An Antiquarian's Tale, Issue 271

Clinton Howell Antiques - January 29, 2024 - Issue 271

An Appreciation of English Antique Furniture

A semi biographical journey of my life in the English Decorative Arts

I have yet to find out how the Dutch auction fared. Do I think it is a great idea? No, I don't, but it certainly got him ink in the NY Times for which I give him a lot of credit, as in my experience, when I was part of the AADLA Spring Fair at the Armory, the Times wasn't giving much free ink to anyone. Rightly so, I guess, when you think that they recently passed ten million subscribers. The sway that the Times has is, of course, commensurate with the number of subscribers they have which is the natural order of things despite the fact that I have to scratch my head about some of the things they write about. The Dutch auction, for example, is a publicity stunt and yet it is in an editorial! And, I can assure almost anyone who wants to know, that it is not the coming thing simply because auction houses need commissions that are earned from their sales. A Dutch auction undermines those commissions.

Dealers of art and antiques mostly understand that their lives would require a great deal of hustle if there were no auction houses. We live and die over every auction that we want to bid on. As I said, I do not resent (doesn't mean I like paying) their commission--a rate that continues to go up--and for what, exactly--not that much, in fact. And, as I mentioned in a previous blog, I have to bid on things I don't see, relying to some extent on auction house expertise. Auction house expertise is essential for bidders who are willing to pay large numbers for something if they are unable to attend the preview. The level of that expertise, of course, varies from one auction house to the next. And it's maddening when they miss fairly obvious flaws such as, for example, the mirror I purchased that was shortened in width.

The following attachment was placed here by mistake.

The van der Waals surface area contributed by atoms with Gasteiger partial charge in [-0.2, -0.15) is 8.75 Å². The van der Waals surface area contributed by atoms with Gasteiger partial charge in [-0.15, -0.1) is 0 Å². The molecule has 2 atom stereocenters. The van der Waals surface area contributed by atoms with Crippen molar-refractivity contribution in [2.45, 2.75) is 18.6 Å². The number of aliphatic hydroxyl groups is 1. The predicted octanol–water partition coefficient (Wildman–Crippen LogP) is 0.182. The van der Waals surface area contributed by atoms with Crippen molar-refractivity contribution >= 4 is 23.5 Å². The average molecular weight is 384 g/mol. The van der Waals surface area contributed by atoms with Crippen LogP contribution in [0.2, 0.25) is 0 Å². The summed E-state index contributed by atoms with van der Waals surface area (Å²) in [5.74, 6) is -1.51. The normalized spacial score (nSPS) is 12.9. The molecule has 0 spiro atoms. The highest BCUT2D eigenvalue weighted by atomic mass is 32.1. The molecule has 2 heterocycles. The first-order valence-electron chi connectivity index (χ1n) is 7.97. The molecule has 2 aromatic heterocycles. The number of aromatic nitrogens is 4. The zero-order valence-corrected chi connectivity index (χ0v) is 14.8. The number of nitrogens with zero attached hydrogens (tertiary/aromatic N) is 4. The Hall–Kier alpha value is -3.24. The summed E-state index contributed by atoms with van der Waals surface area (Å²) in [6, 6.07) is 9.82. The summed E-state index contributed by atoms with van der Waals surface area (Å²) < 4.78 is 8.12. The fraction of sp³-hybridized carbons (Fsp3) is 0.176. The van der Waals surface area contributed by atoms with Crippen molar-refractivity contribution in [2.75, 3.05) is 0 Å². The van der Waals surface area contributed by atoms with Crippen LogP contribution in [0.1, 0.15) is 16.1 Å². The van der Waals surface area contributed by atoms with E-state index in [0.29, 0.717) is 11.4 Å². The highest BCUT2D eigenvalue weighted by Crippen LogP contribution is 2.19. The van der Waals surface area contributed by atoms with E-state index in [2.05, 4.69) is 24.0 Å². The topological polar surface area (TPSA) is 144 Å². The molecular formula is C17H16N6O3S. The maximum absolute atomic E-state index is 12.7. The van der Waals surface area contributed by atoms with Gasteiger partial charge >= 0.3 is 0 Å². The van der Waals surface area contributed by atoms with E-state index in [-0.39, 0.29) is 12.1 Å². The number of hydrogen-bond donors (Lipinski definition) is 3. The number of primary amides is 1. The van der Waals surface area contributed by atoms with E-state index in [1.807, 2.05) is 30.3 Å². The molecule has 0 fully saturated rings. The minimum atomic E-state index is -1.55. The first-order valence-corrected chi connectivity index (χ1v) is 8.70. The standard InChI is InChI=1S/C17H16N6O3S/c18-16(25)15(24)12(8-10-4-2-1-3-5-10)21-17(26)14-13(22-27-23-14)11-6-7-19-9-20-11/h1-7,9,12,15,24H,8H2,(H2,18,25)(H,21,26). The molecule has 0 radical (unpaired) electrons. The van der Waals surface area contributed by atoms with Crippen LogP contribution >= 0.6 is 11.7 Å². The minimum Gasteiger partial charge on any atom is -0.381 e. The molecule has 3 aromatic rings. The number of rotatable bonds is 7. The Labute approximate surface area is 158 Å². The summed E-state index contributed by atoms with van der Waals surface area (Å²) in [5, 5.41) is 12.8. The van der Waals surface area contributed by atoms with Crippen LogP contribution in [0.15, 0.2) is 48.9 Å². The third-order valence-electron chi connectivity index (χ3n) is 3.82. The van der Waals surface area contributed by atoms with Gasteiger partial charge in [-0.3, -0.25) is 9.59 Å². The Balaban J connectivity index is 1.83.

The truth is  that the relationship between the trade and auctioneers is symbiotic, with resentment on both sides of the equation. As much as people would like to think that the internet would be a great place to sell antique furniture--it isn't. That's because it is the high end dealers who know the ins and outs of trading good, better and best types of furniture. Two chairs made to the same design in the same workshop can sell for different sums depending on how they have made it through time. In the English furniture world, I would suggest that there may be as few as thirty people and as many as one hundred who can look at a piece that dates between 1670 and 1840 and know what it is, the quality and condition, the possible design source and/or the recent provenance. So when auction houses, which tend not to want to pay single subject experts (i.e.they will have a European furniture expert, not an English expert, which is like asking your cardiologist to diagnose your earache) the trade ends up doing the auction house's job (not in all cases, but in many).

This is not to say that some auction house experts don't quickly learn on the job, They do and the smart experts quickly earn their title, whereas some never learn. I like many of these people and enjoy their output and I am not being sarcastic, but as I said, I make my living through miscataloguing. I might add that I don't believe that I always know better than they do as I don't look at everything, just the items that I might wish to buy. Cataloguing is a hard job and I can well understand why some experts go into a kind of robotic trance writing description after description. I have to catalogue my own goods and I often find the vocabulary for this job more than elusive. My point, in the end, is not that auction houses make mistakes or screw things up--they do, because expertise is elusive and most every sale, no matter how good the auction house, how good the expert or how good the buyers are, has some screw ups. I would like to think that Penny Pinch understood all this, but he has had his fifteen minutes. And the auction world didn't even notice. And the commission rates, despite it all, keep rising.